Dedicated 20 amp circuit - Electrician laughed!

I brought my electrician out to my house today to show him where I would like to install a dedicated 20a circuit for my system.  He laughed and said that's the stupidest thing he's heard and laughs when people talk about it.  It said, if you're going to do it, you have to have it separately grounded (shoving a new 8 foot rod into the ground) but even then, he sees no way there can be an audible improvement.

Now, he's not just an electrician though. He rebuilds tube amps on the side and tears apart amps and such all the time so he's quite well versed in audio electronics and how they operate.

He basically said anyone who thinks they hear a difference is fooling themselves.  

Personally, I'm still not sure, I'm no engineer, my room's not perfect, and I can't spend hours on end critical listening...  But, he does kinda pull me farther to the "snake oil" side and the "suggestive hearing" side (aka, you hear an improvement because you want to hear it).

I'm not taking a side here but I thought it was interesting how definitive he was that this not only WILL not make a difference but ALMOST CANNOT make a difference. 
I decided on using 10 awg wire on a 20 amp circuit from a dedicated subpanel rather than 8 awg because it fit into my SR blue outlet.  It feeds all my equipment with a Bryston Bit20 isolation transformer (my amps go into another box and then into the same outlet).  Maybe 8 awg is better but I did not want to deal with it's size.
I have read about the 220-240V opinion previously.  Otherwise, the article is mostly about wire gauge vs. length.  Front end equipment is not going to draw near enough to matter so I suspect the concern is primarily related to big amps (like I have).  My dedicated lines are only about 25 feet from the main 200A panel so I am fully comfortable using 10awg wire for 20A circuits.  Note, he indicated a junction box is necessary to change the larger wire that covers most of the run to a 10awg size that can feed the outlet.  Not sure about silver paste on an electrical connection as long as the connection is mostly gas tight with copper on copper or copper on brass/bronze etc.  I have used the Quicksilver stuff from Xreme AV LLC on power cords I have made but quit using it because I noticed no difference.   I also noticed he carries the wire gauge recommendation on to speaker cables.....made me wonder whatever happened to the guy recommending 0 gauge car battery cables.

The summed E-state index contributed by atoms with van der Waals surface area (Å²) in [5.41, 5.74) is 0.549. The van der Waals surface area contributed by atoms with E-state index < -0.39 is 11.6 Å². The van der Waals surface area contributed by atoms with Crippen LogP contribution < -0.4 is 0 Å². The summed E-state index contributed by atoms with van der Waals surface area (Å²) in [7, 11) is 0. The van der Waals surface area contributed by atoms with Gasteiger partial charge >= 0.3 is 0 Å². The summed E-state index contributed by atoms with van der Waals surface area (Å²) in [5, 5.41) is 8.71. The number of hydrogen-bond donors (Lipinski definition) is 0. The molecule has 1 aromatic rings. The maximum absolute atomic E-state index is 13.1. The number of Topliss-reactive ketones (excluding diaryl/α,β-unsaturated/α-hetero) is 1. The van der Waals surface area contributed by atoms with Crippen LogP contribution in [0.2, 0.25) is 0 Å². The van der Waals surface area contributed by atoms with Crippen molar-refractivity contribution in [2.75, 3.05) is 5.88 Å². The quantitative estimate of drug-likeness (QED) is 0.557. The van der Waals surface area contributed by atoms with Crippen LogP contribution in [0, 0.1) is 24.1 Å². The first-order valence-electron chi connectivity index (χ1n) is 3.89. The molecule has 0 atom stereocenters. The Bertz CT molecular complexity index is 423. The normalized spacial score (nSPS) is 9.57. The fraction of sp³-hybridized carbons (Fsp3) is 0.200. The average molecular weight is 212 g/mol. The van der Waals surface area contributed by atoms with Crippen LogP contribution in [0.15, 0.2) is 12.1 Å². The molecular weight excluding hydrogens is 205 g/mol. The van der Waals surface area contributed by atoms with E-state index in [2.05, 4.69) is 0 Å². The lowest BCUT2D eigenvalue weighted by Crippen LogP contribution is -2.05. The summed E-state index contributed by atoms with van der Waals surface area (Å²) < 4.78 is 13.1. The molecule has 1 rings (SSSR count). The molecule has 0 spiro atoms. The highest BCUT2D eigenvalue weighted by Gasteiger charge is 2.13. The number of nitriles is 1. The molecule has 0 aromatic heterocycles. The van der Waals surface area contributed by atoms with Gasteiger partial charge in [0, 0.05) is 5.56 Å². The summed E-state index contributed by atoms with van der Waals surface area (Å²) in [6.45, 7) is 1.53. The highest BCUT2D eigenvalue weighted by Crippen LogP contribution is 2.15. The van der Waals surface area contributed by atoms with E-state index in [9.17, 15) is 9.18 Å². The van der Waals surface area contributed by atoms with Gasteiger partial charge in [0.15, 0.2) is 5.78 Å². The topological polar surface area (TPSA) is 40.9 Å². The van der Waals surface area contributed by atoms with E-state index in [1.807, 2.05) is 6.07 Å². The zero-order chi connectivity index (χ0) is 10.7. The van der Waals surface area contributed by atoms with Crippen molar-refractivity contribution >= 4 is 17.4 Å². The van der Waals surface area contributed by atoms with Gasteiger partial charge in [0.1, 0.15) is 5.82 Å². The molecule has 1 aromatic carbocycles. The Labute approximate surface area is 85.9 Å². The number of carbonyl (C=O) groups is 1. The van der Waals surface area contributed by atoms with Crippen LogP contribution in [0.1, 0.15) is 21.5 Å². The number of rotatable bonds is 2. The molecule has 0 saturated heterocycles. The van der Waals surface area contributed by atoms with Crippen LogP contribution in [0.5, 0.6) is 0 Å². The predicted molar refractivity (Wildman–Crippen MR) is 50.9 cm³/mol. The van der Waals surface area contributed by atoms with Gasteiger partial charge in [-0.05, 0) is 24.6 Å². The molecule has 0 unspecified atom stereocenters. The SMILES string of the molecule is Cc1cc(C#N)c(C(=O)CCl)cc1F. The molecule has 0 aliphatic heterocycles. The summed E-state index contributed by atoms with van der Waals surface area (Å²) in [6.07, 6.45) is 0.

Hi Mitch

I suspect that 10 AWG is very adequate for your distance.  My panel is much farther to my outlet (50+) and since I was going to start from scratch I figured why not do it by the book.  I probably would not change a thing if I had a 10 AWG installed.  Having said that, I was frankly surprised by the improvement going from a clean 14 AWG (house is only 3 years old) to an 8. I didn't expect the highs to be improved so much.  I was under the impression that my bass was going to get all the benefits, but I was wrong.
For people starting from scratch, listen to Mr. Galbo's recommendation:
  • 1 to 40 feet: 10 gauge wire
  • 40 to 60 feet: 8 gauge wire
  • Over 60 feet: 6 gauge wire

Unless you are clipping bass your power supply is more stable with some resistance not less. However, neutral to ground differential can induce noise in unexpected places as chassis and signal ground vary with load.
The best mechanics in the world are not necessarily the best drivers for Formula 1 or alike. Just saying.